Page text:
Throwing away infected PCs

Matt Richtel and John Markoff from The New York Times have written an interesting article about the increasing practice of PC owners to throw away their PCs and purchase new ones. Why? Because they are infected with Spyware and Adware.

When I first read the article I was startled to discover that, rather than spend the time to clean out the PC and remove the offending software, or even save the important files, wipe the hard-drive clean and re-install, that many people were simply throwing out their old machines and buying new ones. When you can buy a decent PC in America for about US$500, this option is increasingly seen as realistic.

Of course for me there is no such option. Lack of $ means that such an action would be stupid. My current PC is a Pentium 3-450 overclocked to run at 504mhz. I should know - I was the one who put the CPU in and did the overclocking. I have two hard drives - a 40gb and a 10gb. One contains my Linux system and the other contains my Windows 98 system (which never touches the internet). I installed my own CD-RW and DVD-RW drivers. I have a 17" monitor and I still use the old ISA Sound Card from my 1998 ACER computer. In short- I built my own computer from a combination of new and second hand parts. I installed Linux (Mandrake 10.1) myself and it is the Operating system I choose to use simply because it is very, very difficult to get it infected with Malware. Since viruses are written for Microsoft Windows in mind, I have no viruses to speak of either.

I have been using Linux since April 2003. It has been frustrating and annoying - but all OSes have their particular quirks and although Linux can be quite painful sometimes it very rarely lets me down. It does demand a higher level of IT expertise for the user, but I felt that I would learn as I went along - which I have done.

The most annoying thing my Win-98 system ever did was to refuse to shut down. I would hit the "Start" button, click on shutdown... and then get the Blue Screen of Death or a lot of dots all over the screen. Of course it would refuse to turn off. With Linux I can hit "Shutdown" and it shuts down - all the time every time.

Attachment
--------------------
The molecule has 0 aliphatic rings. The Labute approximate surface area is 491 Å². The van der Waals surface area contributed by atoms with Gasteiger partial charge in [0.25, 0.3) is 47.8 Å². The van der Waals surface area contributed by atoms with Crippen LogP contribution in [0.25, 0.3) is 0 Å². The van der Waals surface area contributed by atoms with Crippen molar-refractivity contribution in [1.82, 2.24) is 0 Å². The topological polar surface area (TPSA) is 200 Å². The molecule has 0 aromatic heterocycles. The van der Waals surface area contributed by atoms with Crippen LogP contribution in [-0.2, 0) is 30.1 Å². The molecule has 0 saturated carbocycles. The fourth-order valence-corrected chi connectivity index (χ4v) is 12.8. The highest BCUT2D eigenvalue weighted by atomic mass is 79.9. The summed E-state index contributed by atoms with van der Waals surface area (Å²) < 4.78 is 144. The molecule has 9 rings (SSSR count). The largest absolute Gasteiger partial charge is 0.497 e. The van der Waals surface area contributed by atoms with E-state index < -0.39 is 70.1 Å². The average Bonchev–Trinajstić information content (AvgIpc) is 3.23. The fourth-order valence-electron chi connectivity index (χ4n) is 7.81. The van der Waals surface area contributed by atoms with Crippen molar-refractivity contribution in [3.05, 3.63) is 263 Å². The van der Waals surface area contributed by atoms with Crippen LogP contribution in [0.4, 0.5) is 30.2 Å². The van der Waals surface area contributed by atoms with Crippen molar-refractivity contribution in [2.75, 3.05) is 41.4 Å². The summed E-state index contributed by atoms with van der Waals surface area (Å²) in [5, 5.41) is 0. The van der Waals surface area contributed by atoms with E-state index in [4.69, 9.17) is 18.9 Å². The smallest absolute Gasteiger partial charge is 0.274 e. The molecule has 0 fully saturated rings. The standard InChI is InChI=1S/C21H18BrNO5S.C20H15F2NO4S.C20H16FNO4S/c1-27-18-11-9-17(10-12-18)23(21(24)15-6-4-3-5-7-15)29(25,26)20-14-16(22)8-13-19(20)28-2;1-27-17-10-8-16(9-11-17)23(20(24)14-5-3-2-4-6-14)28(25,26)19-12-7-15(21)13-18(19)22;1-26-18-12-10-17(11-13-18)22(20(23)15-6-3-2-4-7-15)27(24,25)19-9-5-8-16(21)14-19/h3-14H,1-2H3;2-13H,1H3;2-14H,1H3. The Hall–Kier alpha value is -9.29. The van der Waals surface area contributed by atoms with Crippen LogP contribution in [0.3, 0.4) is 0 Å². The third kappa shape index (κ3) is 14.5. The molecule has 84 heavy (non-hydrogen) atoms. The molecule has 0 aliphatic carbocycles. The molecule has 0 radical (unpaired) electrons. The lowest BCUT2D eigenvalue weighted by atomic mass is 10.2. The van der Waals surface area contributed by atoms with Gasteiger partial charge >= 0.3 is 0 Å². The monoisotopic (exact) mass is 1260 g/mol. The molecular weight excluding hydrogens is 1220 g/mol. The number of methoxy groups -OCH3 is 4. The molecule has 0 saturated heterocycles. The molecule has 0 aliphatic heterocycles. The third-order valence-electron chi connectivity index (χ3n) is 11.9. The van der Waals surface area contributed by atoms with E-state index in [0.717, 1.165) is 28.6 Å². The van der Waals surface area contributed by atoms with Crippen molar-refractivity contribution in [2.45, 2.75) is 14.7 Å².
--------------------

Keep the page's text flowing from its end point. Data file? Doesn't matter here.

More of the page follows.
If you ever consider switching to Linux, make sure you do the research. There are many distributions such as Suse, Debian, Fedora and my own preference Mandrake (now Mandriva). A lot of software from Windows will not work on Linux, although Linux has a lot of its own software that can read Windows files. An example of this is the Word Processor OpenOffice (which many people think is superior to Microsoft Word). OpenOffice saves its files as .sxw files, which Word can't open. But OpenOffice can read (and edit) .doc files, and can even save them in the .doc format.

When surfing the Internet I use Firefox instead of Internet Explorer. Click on the link to the right of the page to find out what that's all about. I also use Thunderbird to send and recieve emails. I have had no problems with any of them - they are both very secure and work well.

Linux and its many programs are considered Open Source because they allow anyone to view and modify the source code. This means, firstly, that if there are any security problems in the software, someone will find it very quickly and patch it up quickly. Secondly, it means that the software is free and you can install it on any PC if you choose to - there is no money to pay.

Linux and Open Source Software has a lot of indirect costs - and certainly there is software out there that is superior to open source (example - I prefer listening to CDs on my Windows 98 CD player than on the Linux KsCD player). Games, for example, are far superior on Windows than on Linux. But the daily "Meat and Potatoes" software that you need to run your PC - Operating system, Office Sotware, Web Browser, Email - Linux is up there with Windows.

From the usr/bin/oso Department

© 2005 Neil McKenzie Cameron, http://one-salient-oversight.blogspot.com/
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